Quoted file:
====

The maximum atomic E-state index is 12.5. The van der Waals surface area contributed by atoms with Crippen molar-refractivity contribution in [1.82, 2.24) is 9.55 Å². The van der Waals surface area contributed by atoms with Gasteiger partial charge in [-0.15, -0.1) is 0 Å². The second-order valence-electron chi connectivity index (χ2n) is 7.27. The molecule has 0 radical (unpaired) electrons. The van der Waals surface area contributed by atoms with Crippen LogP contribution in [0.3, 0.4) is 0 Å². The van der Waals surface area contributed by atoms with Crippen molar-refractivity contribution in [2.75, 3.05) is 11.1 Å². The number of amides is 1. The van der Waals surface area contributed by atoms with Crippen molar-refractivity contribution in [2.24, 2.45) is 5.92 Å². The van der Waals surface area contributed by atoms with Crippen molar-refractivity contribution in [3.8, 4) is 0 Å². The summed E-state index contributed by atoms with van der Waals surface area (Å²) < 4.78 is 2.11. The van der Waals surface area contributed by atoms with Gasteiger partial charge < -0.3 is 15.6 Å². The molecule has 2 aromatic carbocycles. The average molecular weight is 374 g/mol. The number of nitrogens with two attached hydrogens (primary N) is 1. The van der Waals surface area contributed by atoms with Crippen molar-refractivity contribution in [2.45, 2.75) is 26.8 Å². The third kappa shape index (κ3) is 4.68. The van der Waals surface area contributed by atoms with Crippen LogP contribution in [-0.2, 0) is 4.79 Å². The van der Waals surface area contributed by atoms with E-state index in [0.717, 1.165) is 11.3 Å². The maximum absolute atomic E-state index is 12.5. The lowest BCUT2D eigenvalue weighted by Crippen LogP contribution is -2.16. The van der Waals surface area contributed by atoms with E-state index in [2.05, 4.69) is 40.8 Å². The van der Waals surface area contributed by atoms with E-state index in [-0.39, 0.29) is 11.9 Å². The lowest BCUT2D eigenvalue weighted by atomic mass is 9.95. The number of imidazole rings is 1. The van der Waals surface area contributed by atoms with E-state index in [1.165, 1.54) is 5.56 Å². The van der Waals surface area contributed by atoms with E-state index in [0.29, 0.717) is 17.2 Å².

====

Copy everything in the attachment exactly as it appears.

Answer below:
The maximum atomic E-state index is 12.5. The van der Waals surface area contributed by atoms with Crippen molar-refractivity contribution in [1.82, 2.24) is 9.55 Å². The van der Waals surface area contributed by atoms with Gasteiger partial charge in [-0.15, -0.1) is 0 Å². The second-order valence-electron chi connectivity index (χ2n) is 7.27. The molecule has 0 radical (unpaired) electrons. The van der Waals surface area contributed by atoms with Crippen LogP contribution in [0.3, 0.4) is 0 Å². The van der Waals surface area contributed by atoms with Crippen molar-refractivity contribution in [2.75, 3.05) is 11.1 Å². The number of amides is 1. The van der Waals surface area contributed by atoms with Crippen molar-refractivity contribution in [2.24, 2.45) is 5.92 Å². The van der Waals surface area contributed by atoms with Crippen molar-refractivity contribution in [3.8, 4) is 0 Å². The summed E-state index contributed by atoms with van der Waals surface area (Å²) < 4.78 is 2.11. The van der Waals surface area contributed by atoms with Gasteiger partial charge < -0.3 is 15.6 Å². The molecule has 2 aromatic carbocycles. The average molecular weight is 374 g/mol. The number of nitrogens with two attached hydrogens (primary N) is 1. The van der Waals surface area contributed by atoms with Crippen molar-refractivity contribution in [2.45, 2.75) is 26.8 Å². The third kappa shape index (κ3) is 4.68. The van der Waals surface area contributed by atoms with Crippen LogP contribution in [-0.2, 0) is 4.79 Å². The van der Waals surface area contributed by atoms with E-state index in [0.717, 1.165) is 11.3 Å². The maximum absolute atomic E-state index is 12.5. The lowest BCUT2D eigenvalue weighted by Crippen LogP contribution is -2.16. The van der Waals surface area contributed by atoms with E-state index in [2.05, 4.69) is 40.8 Å². The van der Waals surface area contributed by atoms with E-state index in [-0.39, 0.29) is 11.9 Å². The lowest BCUT2D eigenvalue weighted by atomic mass is 9.95. The number of imidazole rings is 1. The van der Waals surface area contributed by atoms with E-state index in [1.165, 1.54) is 5.56 Å². The van der Waals surface area contributed by atoms with E-state index in [0.29, 0.717) is 17.2 Å².